11 U.S. Cities Showing the Greatest Disparity Between Luxury and Non-Luxury Apartment Rents

Posted on July 19, 2016

In the second quarter of this year, rental rates for luxury apartments grew at 4.7 percent, while rents on middle market apartments grew by a robust 5.8 percent, data firm Rentcafé reports. Even so, renting a unit at a luxury multifamily complex can cost an additional $5200 per year on average, or 39 percent more per month, according to the company. But in which cities is there the greatest disparity between luxury and non-luxury rents? The 11 top cities might just surprise you.

Evanston, Ill.

“For the past three years, luxury rents were rising faster than non-luxury rents. But since the third quarter of 2015, we are seeing luxury rents grow at a slower rate than middle income rents,” says Nadia Balint, Rentcafé analyst.

In Evanston, Ill., a town 12 miles north of Chicago, non-luxury (middle-income) rents average $1,237 per month, while luxury rentals go for an average of $2,370 per month, a 92 percent difference.



“In Detroit over the past three-four years, luxury rent has been rising, while non- luxury rents have remained stagnant,” Balint says. Still, the difference between the categories is a surprising 92 percent. Luxury apartment rentals in the city average $1,512 a month, while middle-income apartments average $789 monthly.


West New York, N.J.

West New York, with its proximity to midtown and lower Manhattan, is a notoriously high-priced market. The average non-luxury rental apartment here costs $1,436 per month, but a luxury building can set a renter back $2,370, also a 92 percent difference.


St Louis, Mo.

A monthly rate of $778 is the average cost for middle-income rentals in this city, while luxury rents average $1,533, a 100 percent bump.


Toledo, Ohio

In Toledo, middle-income rentals average $596 per month, while a luxury rental can cost $1,152 per month, a difference of 93 percent.


Oakland, Calif.

No surprise to see sky-high rents in Oakland, Calif.

“With a 40-minute commute to downtown San Francisco, Oakland has seen spillover demand for luxury units,” Balint says. The average monthly rental rate for non-luxury apartments is $1,749, while living in a luxury Oakland apartment costs an average of $3,513 per month, or 101 percent more.


West Columbia, S.C.

“West Columbia has the characteristics of a small emerging market with a limited supply of high-end housing options: it currently offers only two (older) large-scale high-end apartment buildings,” Balint says. “However, demand for more upscale apartments is on the increase due to its proximity to downtown Columbia, to the main campus of University of South Carolina, combined with a solid economy supported by large healthcare employers like Palmetto Health and BCBS of SC.”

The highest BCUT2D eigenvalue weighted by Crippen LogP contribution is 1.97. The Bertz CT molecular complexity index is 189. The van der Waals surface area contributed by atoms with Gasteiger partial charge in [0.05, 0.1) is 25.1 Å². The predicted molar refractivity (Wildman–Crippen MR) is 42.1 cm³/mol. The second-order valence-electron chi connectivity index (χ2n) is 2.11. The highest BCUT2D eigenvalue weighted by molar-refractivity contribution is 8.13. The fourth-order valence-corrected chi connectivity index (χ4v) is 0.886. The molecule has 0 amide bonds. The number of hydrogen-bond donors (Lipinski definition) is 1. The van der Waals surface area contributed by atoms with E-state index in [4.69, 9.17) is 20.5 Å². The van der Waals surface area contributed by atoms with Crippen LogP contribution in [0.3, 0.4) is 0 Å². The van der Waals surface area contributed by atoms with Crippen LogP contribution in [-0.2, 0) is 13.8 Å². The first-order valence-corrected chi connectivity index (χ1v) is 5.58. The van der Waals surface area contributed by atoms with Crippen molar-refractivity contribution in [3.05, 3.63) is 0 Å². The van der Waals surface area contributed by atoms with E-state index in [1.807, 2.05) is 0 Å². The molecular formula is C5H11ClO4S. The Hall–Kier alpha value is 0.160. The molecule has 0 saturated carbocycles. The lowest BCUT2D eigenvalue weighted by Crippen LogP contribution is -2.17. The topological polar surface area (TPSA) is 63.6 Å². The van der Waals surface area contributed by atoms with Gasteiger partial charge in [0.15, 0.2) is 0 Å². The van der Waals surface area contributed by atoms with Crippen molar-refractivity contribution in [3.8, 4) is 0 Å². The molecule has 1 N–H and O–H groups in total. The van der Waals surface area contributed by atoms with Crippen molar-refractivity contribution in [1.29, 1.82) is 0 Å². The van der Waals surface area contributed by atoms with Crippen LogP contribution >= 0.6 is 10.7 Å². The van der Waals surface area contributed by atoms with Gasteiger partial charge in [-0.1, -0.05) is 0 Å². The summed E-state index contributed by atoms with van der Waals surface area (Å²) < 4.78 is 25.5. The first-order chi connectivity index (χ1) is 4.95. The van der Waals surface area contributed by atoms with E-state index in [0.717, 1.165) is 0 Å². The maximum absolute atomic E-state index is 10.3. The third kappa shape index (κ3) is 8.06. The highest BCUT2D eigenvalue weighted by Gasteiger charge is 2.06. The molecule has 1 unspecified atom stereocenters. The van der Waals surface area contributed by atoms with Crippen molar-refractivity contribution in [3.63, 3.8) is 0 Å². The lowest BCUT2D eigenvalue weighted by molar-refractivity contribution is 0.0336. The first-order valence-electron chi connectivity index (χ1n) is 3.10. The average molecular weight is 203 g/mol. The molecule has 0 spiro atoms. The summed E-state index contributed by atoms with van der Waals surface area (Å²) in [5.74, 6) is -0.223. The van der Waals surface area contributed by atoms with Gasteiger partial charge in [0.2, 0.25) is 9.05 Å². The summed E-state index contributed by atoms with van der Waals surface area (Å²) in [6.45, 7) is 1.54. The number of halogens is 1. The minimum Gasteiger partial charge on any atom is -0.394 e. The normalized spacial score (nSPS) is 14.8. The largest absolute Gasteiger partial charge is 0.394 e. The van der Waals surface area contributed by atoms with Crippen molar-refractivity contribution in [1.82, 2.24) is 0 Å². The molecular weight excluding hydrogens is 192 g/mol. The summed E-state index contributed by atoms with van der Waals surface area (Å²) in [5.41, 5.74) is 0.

In this city, middle-income apartment rents cost approximately $661 monthly, while luxury rents average $1,351 per month. The disparity comes to 104 percent.


Ft. Lauderdale, Fla.

“Ft Lauderdale is a unique market in the Sunbelt, with a warmer climate and lots of demand for luxury apartments. Retirees moving there increasingly want to live in luxury buildings,” says Balint. And while middle-income units average $993 per month, luxury rentals average $2,030 per month: a 104 percent difference.


Cleveland, Ohio

Non-luxury rent in Cleveland averages $804, while luxury rent carries a per month price tag of about $1,699. That is a 111 percent disparity.

According to Balint, “The demand for high-end rentals in downtown Cleveland is soaring as the downtown population is way up from 10 or 20 years ago. People moving downtown are looking for upscale apartments, and the demand is driving prices up. Developers are working to meet these expectations with three large-scale apartment buildings completed last year in downtown Cleveland and five being under construction, as of right now.”


South Bend, Ind.

“In South Bend, Indiana, we have seen a demand spike in recent years for luxury apartments, coming from thousands of out-of-state students at Notre Dame and IU,” Balint says.

A middle-income apartment here goes for about $705 per month, while the price to live in a luxury multifamily unit averages $1,506 per month, marking a 114 percent difference.


Rochester, N.Y.

The average non-luxury rental rate in Rochester is $879 per month, but living in a luxury apartment building rent can cost an average $2,004, for a whopping 128 percent premium! This is the highest disparity in any U.S. city, according to Rentcafé analytics.